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# Symmetric Encryption - PowerPoint PPT Presentation

IT 352 : Lecture 2- part2. Symmetric Encryption. Najwa AlGhamdi , MSc – 2012 /1433. Outline. What is cryptography Symmetric-Key Encryption Symmetric-Key Encryption Algorithm. Cryptography. “Confidentiality service”

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Symmetric Encryption

NajwaAlGhamdi , MSc – 2012 /1433

• What is cryptography

• Symmetric-Key Encryption

• Symmetric-Key Encryption Algorithm

• “Confidentiality service”

• Cryptography: comes from Greek means “secret writing”. It is the art and science of secret writing.

• Crypto-analysis: breaking of the code.

• Cryptology (Crypto): studying both aspects..

• Encryption: the original goal of cryptography تشفير

• Decryption فك التشفير

• can characterize cryptographic system by:

• type of encryption operations used

• substitution

• transposition

• product

• number of keys used

• single-key or private

• two-key or public

• way in which plaintext is processed

• block

• stream

• Three kinds of cryptographic algorithms

• Symmetric (Secret Key) Cryptography (DES, RCx, AES)

• Asymmetric (Public Key) Cryptography (RSA, Diffie-Hellman, DSS)

• Message Digests (MD4, MD5, SHA-1)

plaintext

plaintext

Ciphertext

encryption

decryption

• sender and recipient share a common key.

• all classical encryption algorithms are private-key.

• was only type prior to invention of public-key in 1970’s

• and by far most widely used.

• two requirements for secure use of symmetric encryption:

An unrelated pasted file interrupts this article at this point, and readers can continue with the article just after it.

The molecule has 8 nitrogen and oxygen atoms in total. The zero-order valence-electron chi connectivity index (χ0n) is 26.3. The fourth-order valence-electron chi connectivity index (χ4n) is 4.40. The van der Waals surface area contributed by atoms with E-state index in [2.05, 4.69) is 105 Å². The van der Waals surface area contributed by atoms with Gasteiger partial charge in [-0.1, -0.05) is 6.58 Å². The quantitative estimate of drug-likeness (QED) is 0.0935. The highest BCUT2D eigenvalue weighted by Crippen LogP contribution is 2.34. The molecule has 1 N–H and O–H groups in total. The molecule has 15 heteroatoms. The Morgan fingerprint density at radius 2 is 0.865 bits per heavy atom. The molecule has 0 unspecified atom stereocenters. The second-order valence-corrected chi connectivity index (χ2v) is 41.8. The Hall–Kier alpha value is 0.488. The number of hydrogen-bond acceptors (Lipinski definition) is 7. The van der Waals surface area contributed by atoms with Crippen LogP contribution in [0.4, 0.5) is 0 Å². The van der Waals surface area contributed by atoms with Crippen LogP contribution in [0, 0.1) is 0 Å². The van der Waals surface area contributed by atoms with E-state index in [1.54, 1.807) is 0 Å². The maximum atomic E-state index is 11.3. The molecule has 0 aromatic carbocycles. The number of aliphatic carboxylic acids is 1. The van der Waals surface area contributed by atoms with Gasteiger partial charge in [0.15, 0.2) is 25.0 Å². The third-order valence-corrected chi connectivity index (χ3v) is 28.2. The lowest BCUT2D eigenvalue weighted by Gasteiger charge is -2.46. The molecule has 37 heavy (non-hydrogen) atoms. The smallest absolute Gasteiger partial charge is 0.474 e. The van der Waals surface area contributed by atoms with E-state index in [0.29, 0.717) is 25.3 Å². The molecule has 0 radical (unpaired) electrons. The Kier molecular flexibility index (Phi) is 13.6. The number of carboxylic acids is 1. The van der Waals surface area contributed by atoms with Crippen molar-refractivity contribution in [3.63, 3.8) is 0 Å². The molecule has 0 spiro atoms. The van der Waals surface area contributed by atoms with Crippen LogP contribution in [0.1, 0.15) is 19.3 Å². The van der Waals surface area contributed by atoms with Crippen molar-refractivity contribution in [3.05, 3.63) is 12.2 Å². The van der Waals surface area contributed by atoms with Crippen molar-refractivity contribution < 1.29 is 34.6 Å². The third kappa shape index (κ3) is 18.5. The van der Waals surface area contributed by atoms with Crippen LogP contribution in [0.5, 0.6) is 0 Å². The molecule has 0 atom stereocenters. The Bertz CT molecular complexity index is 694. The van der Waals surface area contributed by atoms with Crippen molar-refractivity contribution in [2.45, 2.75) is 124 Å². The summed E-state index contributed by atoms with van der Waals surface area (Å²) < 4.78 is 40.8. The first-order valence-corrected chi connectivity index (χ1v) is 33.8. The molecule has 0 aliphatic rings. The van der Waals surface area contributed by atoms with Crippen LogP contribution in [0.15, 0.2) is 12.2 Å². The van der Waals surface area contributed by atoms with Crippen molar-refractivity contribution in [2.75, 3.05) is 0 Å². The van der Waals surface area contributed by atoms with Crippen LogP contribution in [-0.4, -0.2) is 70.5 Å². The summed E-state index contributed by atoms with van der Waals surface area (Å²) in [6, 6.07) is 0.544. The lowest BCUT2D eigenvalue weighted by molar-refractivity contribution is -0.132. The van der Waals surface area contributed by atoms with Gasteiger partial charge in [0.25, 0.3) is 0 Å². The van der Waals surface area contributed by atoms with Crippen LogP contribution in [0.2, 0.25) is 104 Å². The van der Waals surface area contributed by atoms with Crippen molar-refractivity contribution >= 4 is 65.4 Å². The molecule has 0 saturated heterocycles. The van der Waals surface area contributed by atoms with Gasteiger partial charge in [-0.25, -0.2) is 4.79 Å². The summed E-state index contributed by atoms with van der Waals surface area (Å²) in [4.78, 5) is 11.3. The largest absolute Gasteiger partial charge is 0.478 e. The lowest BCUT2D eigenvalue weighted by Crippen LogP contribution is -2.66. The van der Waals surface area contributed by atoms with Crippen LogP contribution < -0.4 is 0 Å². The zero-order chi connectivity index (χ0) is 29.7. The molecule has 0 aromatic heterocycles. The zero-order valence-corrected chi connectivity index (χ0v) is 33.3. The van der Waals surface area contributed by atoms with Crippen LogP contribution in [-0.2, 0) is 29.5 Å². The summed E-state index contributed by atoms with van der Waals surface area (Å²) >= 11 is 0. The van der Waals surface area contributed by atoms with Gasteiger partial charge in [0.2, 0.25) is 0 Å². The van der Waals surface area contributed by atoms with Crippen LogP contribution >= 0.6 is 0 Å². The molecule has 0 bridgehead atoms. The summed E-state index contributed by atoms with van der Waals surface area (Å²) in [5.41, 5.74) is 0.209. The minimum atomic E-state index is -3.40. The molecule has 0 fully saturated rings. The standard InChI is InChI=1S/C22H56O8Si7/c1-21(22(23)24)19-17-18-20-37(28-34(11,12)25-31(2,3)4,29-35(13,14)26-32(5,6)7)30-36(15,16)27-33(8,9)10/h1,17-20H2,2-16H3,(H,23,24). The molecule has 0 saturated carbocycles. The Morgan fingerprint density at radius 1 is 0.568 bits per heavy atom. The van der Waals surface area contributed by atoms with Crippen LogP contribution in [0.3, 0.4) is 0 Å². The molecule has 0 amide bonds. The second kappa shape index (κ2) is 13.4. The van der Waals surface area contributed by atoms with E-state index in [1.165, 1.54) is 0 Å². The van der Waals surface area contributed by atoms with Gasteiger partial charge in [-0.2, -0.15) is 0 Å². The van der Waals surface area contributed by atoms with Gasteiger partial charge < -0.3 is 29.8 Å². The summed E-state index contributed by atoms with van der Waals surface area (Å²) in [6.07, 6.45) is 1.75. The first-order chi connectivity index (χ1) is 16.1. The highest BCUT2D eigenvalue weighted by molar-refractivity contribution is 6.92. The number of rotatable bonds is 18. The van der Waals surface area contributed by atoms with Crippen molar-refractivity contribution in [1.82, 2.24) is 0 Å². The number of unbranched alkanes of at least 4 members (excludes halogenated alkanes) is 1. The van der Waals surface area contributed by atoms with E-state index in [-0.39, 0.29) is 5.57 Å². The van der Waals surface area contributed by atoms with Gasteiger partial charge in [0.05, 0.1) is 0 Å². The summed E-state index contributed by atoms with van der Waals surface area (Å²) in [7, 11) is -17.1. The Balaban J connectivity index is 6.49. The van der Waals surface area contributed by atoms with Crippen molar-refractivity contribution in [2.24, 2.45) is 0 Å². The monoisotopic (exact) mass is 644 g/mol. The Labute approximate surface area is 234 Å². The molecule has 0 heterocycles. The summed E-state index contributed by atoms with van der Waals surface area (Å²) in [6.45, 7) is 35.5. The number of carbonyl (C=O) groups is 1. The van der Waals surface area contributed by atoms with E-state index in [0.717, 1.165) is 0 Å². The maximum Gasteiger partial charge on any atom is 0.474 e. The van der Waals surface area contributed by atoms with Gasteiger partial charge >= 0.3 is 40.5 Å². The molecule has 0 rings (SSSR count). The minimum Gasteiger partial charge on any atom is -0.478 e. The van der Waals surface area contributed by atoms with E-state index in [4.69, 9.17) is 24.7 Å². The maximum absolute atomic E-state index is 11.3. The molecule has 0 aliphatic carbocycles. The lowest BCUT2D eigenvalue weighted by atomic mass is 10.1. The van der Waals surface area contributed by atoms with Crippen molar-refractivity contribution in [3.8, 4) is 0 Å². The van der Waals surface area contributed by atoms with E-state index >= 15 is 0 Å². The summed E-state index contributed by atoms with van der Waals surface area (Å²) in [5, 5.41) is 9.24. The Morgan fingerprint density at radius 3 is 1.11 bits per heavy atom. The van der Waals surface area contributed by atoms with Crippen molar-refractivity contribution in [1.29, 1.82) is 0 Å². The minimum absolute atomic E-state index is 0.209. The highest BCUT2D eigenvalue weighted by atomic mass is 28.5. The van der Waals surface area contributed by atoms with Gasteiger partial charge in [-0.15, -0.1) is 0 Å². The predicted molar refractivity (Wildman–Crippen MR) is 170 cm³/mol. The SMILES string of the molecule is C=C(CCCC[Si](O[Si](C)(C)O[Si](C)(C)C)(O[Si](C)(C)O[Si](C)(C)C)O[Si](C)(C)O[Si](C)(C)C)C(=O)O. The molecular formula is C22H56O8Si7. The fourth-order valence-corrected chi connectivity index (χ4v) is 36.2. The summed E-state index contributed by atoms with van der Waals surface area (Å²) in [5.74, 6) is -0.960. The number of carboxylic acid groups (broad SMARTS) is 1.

• a strong encryption algorithm

• a secret key known only to sender / receiver

• mathematically have:

Y = E(K, X)

X = D(K, Y)

• assume encryption algorithm is known

• implies a secure channel to distribute key

• objective to recover key not just message

• general approaches:

• cryptanalytic attack

• brute-force attack

• if either succeed all key use compromised

• Cryptanalysis Attack

• ciphertext only

only know algorithm & ciphertext, is statistical, know or can identify plaintext

• known plaintext

know/suspect plaintext & ciphertext

• chosen plaintext

select plaintext and obtain ciphertext

• chosen ciphertext

select ciphertext and obtain plaintext

• chosen text

select plaintext or ciphertext to en/decrypt

• always possible to simply try every key

• most basic attack, proportional to key size

• assume either know / recognise plaintext

Feistel Cipher Structure

• Horst Feistel devised the feistel cipher

• based on concept of invertible product cipher

• partitions input block into two halves

• process through multiple rounds which

• perform a substitution on left data half

• based on round function of right half & subkey

• then have permutation swapping halves

• implements Shannon’s S-P net concept

FeistelCipher Structure

Feistel Cipher Design Elements

• block size

• key size

• number of rounds

• subkey generation algorithm

• round function

• fast software en/decryption

• ease of analysis

Symmetric Encryption Algorithms

1.Data Encryption Standard (DES)

• most widely used block cipher in world

• adopted in 1977 by NBS (now NIST)

• as FIPS PUB 46

• encrypts 64-bit data using 56-bit key

• has been considerable controversy over its security

1.Data Encryption Standard (DES)

• although DES standard is public

• was considerable controversy over design

• in choice of 56-bit key (vs Lucifer 128-bit)

• and because design criteria were classified

• subsequent events and public analysis show in fact design was appropriate

• use of DES has flourished

• especially in financial applications

• still standardised for legacy application use

• clear a replacement for DES was needed

• theoretical attacks that can break it

• demonstrated exhaustive key search attacks

• AES is a new cipher alternative

• prior to this alternative was to use multiple encryption with DES implementations

• Triple-DES is the chosen form

• clear a replacement for DES was needed